2. You can undo the conversion (officially named: “recharacterizing”) until your tax filing deadline 4/15 (or 10/15 with an extension). During these 1.3 years, you can choose to undo the conversion if the account declined, and redo it next year at a lower cost.

Convert More than Planned. If you have any doubts regarding the amount to convert, a beneficial strategy could be to convert the full IRA (or at least the most you could possibly expect wanting to convert). Up to 4/15 of the following year, you can undo any part of it, providing you maximum freedom to leave converted as much or as little as makes sense, with the benefit of hindsight. This is especially useful in 2010, given the benefit of extra tax deferral, and while the stock market is so low.

Advanced Planning (not typical). There is one reason to not convert the full account. If you are almost certain you want to convert a lot less than the full account, even if its value jumps substantially, you could convert, say, half of it. In case the account drops in value during the year, you can undo the full conversion, and reconvert the second half right away. Without this tactic, you would have to wait until next year, and at least 30 days from the previous conversion (the latter not being a problem if you convert early in the year), because only one convert-undo cycle is allowed per year.

Disclaimers about the Advice Above.

  1. It is usually smart to use retirement money last, and keep in it investments that grow fast (stocks). If you hold in your IRA slow growing assets, such as bonds or cash, some of the considerations in favor of a conversion are moderated. This case is not addressed in this article, since it is typically not recommended.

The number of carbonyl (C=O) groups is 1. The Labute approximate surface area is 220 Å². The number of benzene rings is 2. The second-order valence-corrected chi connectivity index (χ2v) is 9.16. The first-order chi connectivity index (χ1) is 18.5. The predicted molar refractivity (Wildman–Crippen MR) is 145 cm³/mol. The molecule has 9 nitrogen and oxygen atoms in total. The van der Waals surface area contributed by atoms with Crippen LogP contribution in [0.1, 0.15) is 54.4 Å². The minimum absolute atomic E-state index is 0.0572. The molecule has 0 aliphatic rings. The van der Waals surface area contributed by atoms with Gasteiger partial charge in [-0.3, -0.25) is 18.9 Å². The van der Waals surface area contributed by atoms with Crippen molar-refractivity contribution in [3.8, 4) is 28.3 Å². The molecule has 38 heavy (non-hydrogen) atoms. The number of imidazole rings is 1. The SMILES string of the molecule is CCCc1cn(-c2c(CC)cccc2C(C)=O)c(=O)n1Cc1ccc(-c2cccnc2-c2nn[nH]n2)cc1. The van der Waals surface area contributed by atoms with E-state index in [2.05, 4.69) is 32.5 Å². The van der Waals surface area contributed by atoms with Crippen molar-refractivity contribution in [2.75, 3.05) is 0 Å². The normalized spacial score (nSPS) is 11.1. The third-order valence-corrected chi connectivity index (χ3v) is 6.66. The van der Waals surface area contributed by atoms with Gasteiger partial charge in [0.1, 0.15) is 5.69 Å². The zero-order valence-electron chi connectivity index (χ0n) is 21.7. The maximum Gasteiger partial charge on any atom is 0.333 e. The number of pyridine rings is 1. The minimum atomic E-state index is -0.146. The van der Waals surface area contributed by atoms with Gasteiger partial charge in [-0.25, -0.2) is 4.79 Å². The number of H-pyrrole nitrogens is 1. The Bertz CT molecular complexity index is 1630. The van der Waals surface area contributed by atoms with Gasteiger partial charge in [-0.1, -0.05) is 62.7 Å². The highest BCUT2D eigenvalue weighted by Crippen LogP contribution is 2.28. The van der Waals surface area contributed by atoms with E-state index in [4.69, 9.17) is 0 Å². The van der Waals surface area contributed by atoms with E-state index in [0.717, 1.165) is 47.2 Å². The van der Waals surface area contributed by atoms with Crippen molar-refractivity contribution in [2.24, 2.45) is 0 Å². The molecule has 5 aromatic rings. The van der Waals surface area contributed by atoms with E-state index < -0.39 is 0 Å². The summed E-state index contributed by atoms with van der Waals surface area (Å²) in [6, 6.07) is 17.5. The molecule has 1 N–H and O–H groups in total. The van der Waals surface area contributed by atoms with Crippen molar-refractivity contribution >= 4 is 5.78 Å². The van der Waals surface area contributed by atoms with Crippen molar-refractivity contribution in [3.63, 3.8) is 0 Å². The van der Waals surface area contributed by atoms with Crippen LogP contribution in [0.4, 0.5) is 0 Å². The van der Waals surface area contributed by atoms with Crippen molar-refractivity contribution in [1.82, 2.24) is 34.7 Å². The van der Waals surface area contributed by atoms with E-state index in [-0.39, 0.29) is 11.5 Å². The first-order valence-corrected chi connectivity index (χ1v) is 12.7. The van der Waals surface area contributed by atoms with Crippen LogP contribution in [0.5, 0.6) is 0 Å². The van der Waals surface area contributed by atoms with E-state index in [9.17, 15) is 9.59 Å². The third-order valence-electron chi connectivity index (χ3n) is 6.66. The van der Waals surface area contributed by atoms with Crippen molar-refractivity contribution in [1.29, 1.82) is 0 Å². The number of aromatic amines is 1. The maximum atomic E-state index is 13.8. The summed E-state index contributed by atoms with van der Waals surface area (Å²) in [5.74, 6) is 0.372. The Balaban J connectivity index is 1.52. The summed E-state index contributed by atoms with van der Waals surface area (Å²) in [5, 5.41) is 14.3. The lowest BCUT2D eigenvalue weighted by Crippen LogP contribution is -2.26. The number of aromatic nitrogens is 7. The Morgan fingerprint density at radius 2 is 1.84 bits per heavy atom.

2. If the government decides to abolish the income taxes, replace them with a consumption tax, and leave the Traditional IRAs free and clear of taxes, a Roth IRA would be a much worse choice. It is doubtful that the government will give such a big gift to Traditional IRA owners, but it is a possibility.


Starting in 2010, all Americans have an opportunity to convert their entire IRA balances to Roth IRA. This article analyzed some of the considerations. While it may be difficult to make the best decision, in most cases it is well worth the effort. If you do not have a professional that can help you with this decision, in most cases a Roth IRA will be your better deal.

1 Investment taxes = Interest, dividends and capital gains

2 When estimating your future tax rate, take into account the investment taxes on your taxable portfolio + IRA amounts you convert or withdraw in that year. For example, a portfolio like Long-Term Component may generate 3%-4% taxable income each year. If you expect to have over $10M in such portfolio in a taxable account you are likely to stay at the highest tax bracket for life.

Disclosures Including Backtested Performance Data

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Gil Hanoch